I dunno... just thinking aloud, I guess. I've never worked on one, so I can't comment either way.


  11. Boswell

    Boswell Moderator Distinguished Member

    Strictly, both those two companies along with Klark Teknik, Turbosound and Bugera are independent entities under the Music Group holding company (chairman Uli Behringer). However, they share much commonality in component supply and manufacture, including most of it now taking place in the Far East. The F and U (FireWire and USB) versions of the Venice are these days exclusively Far Eastern manufactured.

    Ironically, the original Midas consoles were designed and prototyped in the UK but production manufacturing was done in Germany by Dynacord, a Bosch company. The all-analog Venice and Verona from that vintage were lovely to work with.

    Funny, I didn't know that Uli Behringer's middle initial was "S".
    kmetal likes this.
  12. Kurt Foster

    Kurt Foster Distinguished Member

    the Dynacord Midas has a great reputation and many users have said it actually compares with large format boards like API's and even Neves. the pres sound great and the EQ is quite good.


    it's insane in my opinion to go out and spend 8 k or more on a TOFT console when you can pick up a used Midas Venice 160 or 320 or even a Verona for chump change on EBay.





    if i were in the market for a console for a home studio a used Dynacord Midas or Verona is what i would be looking for. a bonus is most the ones FS on Ebay come with a road case so shipping is a breeze. it's a no brainer.
  13. RemyRAD

    RemyRAD Guest

    I'd like to know what sort of music you intend to be mostly recording? As mentioned, I've had no issues or qualms with Midas Venice consoles, which I found quite nice. Though I've never owned one of my own. I've used plenty. And they are musical sounding. My utmost important criteria. Not what the specifications indicate which I really don't give a damn about. Since anything that should be considered professional, should be able to provide professional results within any professionals hand. Which is how Donny makes such great recordings with his TEAC converter thingy. He most assuredly understands gain staging. Which eludes a lot of folks. To me, gain staging is paramount.

    Unfortunately some equipment that doesn't really possess the headroom that actual pro equipment possesses, frequently will indicate how to set your gain trim. Not taking into account that its output headroom capability doesn't go beyond +18. Which is where I think a lot of people get into trouble? So when you tweak according to their directives/instructions, your product ends up sounding rather compromised. Because it completely misses out on any headroom. And it's that headroom that separates the men from the toys.

    Now what to do when you can't afford that kind of good stuff? That's where education and technique take precedence. That's when it is helpful to understand what the specifications actually specify. And how that impacts what your recordings will sound like, more so than the converters involved. Because this is like adjusting the color on your TV set. Some folks like their colors pastel. Some like them normal. Others like them vivid. But within each one of those descriptors, we're not talking transparency, we're talking color. Do you like black and white or do you like IMAX? I like both. Where, both are appropriate. So, I couldn't possibly own a single piece of equipment, brand, type. I might choose a slightly mushy converter with Zippy sounding microphone preamps? Or I might utilize a more articulate sounding converter with a smoother sounding microphone preamp? And what do you end up with? Virtually the same thing either way. It all comes out in the wash. Because I use springtime fresh smelling Gain laundry detergent, staging.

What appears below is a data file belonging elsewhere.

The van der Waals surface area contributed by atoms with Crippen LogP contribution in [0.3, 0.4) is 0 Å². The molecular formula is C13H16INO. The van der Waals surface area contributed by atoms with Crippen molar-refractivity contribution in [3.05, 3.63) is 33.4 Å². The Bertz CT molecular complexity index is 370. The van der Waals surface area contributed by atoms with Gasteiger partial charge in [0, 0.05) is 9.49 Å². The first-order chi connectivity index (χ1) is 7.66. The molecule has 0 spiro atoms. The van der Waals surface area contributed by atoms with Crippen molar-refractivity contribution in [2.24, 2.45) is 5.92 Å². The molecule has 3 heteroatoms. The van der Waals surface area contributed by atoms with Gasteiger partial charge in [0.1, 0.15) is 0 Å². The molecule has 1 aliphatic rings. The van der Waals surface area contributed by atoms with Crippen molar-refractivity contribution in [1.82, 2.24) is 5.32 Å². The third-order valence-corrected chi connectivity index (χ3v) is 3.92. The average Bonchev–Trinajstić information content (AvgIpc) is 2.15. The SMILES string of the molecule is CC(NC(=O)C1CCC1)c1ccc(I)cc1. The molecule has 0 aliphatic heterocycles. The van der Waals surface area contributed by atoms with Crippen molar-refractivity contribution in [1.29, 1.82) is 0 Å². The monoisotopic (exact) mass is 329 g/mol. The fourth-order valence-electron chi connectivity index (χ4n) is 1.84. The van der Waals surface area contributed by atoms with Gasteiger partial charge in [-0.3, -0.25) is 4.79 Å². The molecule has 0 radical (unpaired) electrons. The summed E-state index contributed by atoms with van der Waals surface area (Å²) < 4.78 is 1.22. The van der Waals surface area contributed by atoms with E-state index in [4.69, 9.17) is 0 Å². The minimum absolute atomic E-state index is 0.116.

Wax on. Wax off.
    Mx. Remy Ann David
    idave likes this.
  14. RemyRAD

    RemyRAD Guest

    Of course, if you wanted something that was classic analog? Too bad you didn't talk to me when I was selling my double Auditronics 501's. Mike preamps nearly indistinguishable from API's. With air core inductor equalizers that sound a bit like a Neve. With all of the 5534 IC chip factory recommended upgrades.

    So that might be a console you might want to look at, if you can find one? Because I would have sold my complete double 501's for only $10,000. Which was 46 total inputs and 92 at mix down, if ya need that many. I never did but I had it. And in virtually perfect condition also having been re-Capped & new IC chip sockets and chips. It had built-in TT patch bays and Dean Jensen input and output transformers. Easy inexpensive upgrade to actual API 312 style microphone preamps, by swapping out the 5534 for the API 2520 and voilĂ . So that's a real god damn console! And not some desktop poof. No real difficult maintenance required. And real 100% analog made in the USA, in Memphis, Tennessee, console. Without any silkscreening to wear off, ever.